Planet-Planet Scattering and Stellar Flybys Generate Oort Planets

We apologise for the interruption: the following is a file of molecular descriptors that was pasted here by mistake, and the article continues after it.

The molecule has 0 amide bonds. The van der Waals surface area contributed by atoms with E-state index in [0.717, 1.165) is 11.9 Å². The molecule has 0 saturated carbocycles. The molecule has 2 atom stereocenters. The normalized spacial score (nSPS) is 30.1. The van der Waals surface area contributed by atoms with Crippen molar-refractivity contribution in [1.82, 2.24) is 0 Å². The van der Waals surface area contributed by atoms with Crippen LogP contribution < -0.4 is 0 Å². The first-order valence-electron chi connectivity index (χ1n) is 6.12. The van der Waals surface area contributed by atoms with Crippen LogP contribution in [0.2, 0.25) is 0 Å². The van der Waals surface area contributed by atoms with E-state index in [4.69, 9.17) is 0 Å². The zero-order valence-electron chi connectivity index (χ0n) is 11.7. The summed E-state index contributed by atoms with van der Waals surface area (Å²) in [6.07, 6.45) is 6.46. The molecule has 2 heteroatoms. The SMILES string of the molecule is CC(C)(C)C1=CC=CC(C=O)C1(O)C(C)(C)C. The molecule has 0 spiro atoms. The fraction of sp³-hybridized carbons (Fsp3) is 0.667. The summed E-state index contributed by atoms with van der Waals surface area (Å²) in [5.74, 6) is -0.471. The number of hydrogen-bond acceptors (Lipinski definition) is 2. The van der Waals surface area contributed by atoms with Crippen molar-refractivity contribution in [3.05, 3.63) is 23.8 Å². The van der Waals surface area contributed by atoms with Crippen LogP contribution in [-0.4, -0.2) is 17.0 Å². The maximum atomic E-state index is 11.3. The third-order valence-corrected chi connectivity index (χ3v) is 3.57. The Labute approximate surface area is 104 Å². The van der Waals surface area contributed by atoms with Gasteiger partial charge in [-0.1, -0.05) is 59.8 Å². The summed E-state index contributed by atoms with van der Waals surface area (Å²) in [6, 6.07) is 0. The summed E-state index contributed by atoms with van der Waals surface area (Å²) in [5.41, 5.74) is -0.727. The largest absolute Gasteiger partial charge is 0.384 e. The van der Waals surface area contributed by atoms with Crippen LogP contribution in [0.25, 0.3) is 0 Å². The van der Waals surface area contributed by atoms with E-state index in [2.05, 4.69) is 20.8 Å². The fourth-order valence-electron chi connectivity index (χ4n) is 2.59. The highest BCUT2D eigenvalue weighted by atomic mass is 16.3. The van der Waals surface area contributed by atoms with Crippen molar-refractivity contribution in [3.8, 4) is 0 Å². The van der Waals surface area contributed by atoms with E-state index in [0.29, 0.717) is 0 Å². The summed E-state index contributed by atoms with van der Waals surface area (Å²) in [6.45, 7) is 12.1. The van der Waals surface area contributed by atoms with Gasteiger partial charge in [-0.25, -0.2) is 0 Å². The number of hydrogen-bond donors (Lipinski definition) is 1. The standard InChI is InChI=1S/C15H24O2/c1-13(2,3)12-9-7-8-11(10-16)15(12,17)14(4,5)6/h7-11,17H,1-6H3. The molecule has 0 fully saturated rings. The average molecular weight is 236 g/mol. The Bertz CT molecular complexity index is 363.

Wide-orbit exoplanets are starting to be detected, and planetary formation models are under development to understand their properties. We propose that a population of “Oort” planets around other stars can form by a mechanism analogous to how the Solar System's Oort comet cloud was populated. Gravitational scattering among planets is inferred from the eccentricity distribution of gas-giant exoplanets measured by the Doppler technique. This scattering is thought to commence while the protoplanetary disk is dissipating, 106 – 107 yr after formation of the star, or perhaps soon thereafter, when the majority of stars are expected to be part of a natal cluster. Previous calculations of planet-planet scattering have shown that one or more planets can spend 104 – 107 yr at distances >100 AU before ultimately being ejected. During that time, a close flyby from another star in the cluster may dynamically lift the periastron of the planet, staving off further scattering with the inner planets. We present numerical simulations demonstrating this mechanism as well as an analysis of the efficiency.

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